Gifts to Ottoman sultan go on display
ISTANBUL – Hürriyet Daily NewsBoasting artifacts from all over the world, a new exhibition has opened in Istanbul showcasing the gifts received Sultan Abdülhamit II, one of the most controversial figures in the late Ottoman Empire.
The “Enthronement Gifts” collection at Istanbul’s Yıldız Palace Museum features 18 valuable gifts that were sent to the sultan on his 25th silver jubilee in 1901.
The exhibition, opened in the Kaskat Mansion inside the palace, tells the story of enthronement gifts in an epic way and also sheds light on an important era in the Ottoman era.
Speaking at the opening ceremony, Culture and Tourism Minister Ömer Çelik said such exhibitions also had a political dimension, as well as artistic and cultural dimensions. “It gives us an opportunity to refresh our memory.”
While Abdülhamit is often remembered as a paranoid tyrant that resorted to pan-Islamism in a bid to provide an ideological underpinning to the declining empire, as well as a ruler who presided over militias known as the Hamidiye that massacred hundreds of thousands of Armenians and attempted to forcibly Sunnize communities like the Alevis, he has been defended by members of the ruling Justice and Development Party (AKP), an ideological successor to his policies.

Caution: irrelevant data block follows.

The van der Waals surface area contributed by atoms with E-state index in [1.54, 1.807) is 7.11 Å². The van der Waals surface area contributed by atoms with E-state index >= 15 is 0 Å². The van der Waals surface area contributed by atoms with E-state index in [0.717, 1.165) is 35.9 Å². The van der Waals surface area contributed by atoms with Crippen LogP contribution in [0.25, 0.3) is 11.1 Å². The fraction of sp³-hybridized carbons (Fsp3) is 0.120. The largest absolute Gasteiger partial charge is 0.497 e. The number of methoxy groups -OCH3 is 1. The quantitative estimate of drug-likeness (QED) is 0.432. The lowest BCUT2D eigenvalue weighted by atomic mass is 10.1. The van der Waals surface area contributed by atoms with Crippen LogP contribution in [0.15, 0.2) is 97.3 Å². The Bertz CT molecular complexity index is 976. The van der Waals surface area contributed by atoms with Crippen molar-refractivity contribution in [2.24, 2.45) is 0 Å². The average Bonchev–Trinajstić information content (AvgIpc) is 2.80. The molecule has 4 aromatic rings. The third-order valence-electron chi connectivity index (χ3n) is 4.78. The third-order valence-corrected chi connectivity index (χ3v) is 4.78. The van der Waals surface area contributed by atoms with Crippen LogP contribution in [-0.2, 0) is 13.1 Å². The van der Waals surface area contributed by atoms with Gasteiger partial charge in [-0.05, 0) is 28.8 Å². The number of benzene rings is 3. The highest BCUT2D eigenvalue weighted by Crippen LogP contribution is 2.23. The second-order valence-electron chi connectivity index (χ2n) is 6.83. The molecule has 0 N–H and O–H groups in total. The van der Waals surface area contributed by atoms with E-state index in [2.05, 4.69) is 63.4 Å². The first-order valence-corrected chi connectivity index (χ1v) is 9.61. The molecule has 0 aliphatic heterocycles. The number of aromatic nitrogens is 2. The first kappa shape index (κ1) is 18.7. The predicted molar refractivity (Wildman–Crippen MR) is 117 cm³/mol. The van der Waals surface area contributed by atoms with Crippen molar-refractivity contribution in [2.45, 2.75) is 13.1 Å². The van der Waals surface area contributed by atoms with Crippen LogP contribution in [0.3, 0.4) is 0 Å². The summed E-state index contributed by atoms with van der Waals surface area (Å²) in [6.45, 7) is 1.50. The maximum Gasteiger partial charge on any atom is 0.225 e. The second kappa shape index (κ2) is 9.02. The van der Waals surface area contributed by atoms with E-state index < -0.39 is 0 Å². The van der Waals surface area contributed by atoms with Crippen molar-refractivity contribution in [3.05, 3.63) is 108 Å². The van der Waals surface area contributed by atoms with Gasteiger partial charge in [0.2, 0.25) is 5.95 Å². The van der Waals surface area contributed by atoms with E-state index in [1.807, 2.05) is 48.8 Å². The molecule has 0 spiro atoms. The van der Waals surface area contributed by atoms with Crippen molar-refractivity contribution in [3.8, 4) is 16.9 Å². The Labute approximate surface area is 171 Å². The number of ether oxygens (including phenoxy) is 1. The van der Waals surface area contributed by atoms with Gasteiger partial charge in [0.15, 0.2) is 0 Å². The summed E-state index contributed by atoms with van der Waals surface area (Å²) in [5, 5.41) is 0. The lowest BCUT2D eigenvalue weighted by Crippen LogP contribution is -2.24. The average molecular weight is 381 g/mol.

“According to some, he was a sultan to be criticized because of his politics and though administration,” Çelik said. “But according to some, he was a statesman with foresight due to his movements in defense, law, education, culture, public works and foreign policy. But something that is overlooked is that Abdülhamit II acceded to the throne during the hardest days of the Ottoman Empire when its land was being [encroached upon] by all regional powers. This is why he should be evaluated considering the conditions of his time. He was a significant statesman who got the empire to survive.”
The minister said Abdülhamit had conducted many activities not only in Anatolia but also in Damascus and Tripoli. “He had a clear attitude toward unsolved problems in foreign policies. When the World Zionist Organization assured him of wiping out all the debts of the Ottoman Empire in return for the Palestinian land, the sultan replied, saying: ‘I won’t sell even a piece of the homeland. This homeland belongs to my nation, not to me. This land was taken by shedding blood and can [only] be given in the same way.’”
One of the attendees of the opening ceremony, Prime Minister Ahmet Davutoğlu’s wife, Sare Davutoğlu, said the gifts sent to the sultan showed the power of an empire even at a time of dissolution.
She said the sultan was also known for his reconstruction activities in Istanbul and other parts of the empire.
“Many buildings, including the Sirkeci and Haydarpaşa train stations and the Darülaceze [almshouse] reminds us of Sultan Abdülhamit every day we pass by. The other buildings built in various places such as schools, hospitals, government office and others show us his vision,” she said.
Haydarpaşa is currently at the center of a wrangle in which developers are attempting to convert the train station into a hotel as part of a larger, insatiable drive to maximize profits from Istanbul’s valuable real estate.
The exhibition of Enthronement Gifts will continue through Oct. 17.